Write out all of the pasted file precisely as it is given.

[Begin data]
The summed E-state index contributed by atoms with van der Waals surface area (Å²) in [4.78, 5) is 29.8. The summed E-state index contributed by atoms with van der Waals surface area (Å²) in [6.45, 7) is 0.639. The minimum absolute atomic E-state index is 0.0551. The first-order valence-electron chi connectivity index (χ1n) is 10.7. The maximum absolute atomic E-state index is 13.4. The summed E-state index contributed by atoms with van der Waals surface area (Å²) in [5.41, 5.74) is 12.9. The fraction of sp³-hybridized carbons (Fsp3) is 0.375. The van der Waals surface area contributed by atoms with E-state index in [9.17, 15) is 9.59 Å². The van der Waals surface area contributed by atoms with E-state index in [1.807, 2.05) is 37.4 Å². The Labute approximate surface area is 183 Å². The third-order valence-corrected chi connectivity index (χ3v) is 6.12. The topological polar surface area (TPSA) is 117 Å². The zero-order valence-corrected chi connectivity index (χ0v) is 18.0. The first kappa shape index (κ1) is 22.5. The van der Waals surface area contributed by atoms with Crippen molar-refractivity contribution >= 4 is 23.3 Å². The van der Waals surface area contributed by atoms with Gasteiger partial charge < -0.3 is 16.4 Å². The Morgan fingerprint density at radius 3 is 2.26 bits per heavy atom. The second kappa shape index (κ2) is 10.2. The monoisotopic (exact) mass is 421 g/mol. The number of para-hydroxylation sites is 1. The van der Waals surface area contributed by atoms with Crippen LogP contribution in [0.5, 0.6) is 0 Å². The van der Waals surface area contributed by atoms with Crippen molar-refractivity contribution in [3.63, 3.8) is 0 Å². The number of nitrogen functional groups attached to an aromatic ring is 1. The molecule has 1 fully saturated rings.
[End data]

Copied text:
The summed E-state index contributed by atoms with van der Waals surface area (Å²) in [4.78, 5) is 29.8. The summed E-state index contributed by atoms with van der Waals surface area (Å²) in [6.45, 7) is 0.639. The minimum absolute atomic E-state index is 0.0551. The first-order valence-electron chi connectivity index (χ1n) is 10.7. The maximum absolute atomic E-state index is 13.4. The summed E-state index contributed by atoms with van der Waals surface area (Å²) in [5.41, 5.74) is 12.9. The fraction of sp³-hybridized carbons (Fsp3) is 0.375. The van der Waals surface area contributed by atoms with E-state index in [9.17, 15) is 9.59 Å². The van der Waals surface area contributed by atoms with E-state index in [1.807, 2.05) is 37.4 Å². The Labute approximate surface area is 183 Å². The third-order valence-corrected chi connectivity index (χ3v) is 6.12. The topological polar surface area (TPSA) is 117 Å². The zero-order valence-corrected chi connectivity index (χ0v) is 18.0. The first kappa shape index (κ1) is 22.5. The van der Waals surface area contributed by atoms with Crippen molar-refractivity contribution >= 4 is 23.3 Å². The van der Waals surface area contributed by atoms with Gasteiger partial charge < -0.3 is 16.4 Å². The Morgan fingerprint density at radius 3 is 2.26 bits per heavy atom. The second kappa shape index (κ2) is 10.2. The monoisotopic (exact) mass is 421 g/mol. The number of para-hydroxylation sites is 1. The van der Waals surface area contributed by atoms with Crippen LogP contribution in [0.5, 0.6) is 0 Å². The van der Waals surface area contributed by atoms with Crippen molar-refractivity contribution in [3.63, 3.8) is 0 Å². The number of nitrogen functional groups attached to an aromatic ring is 1. The molecule has 1 fully saturated rings.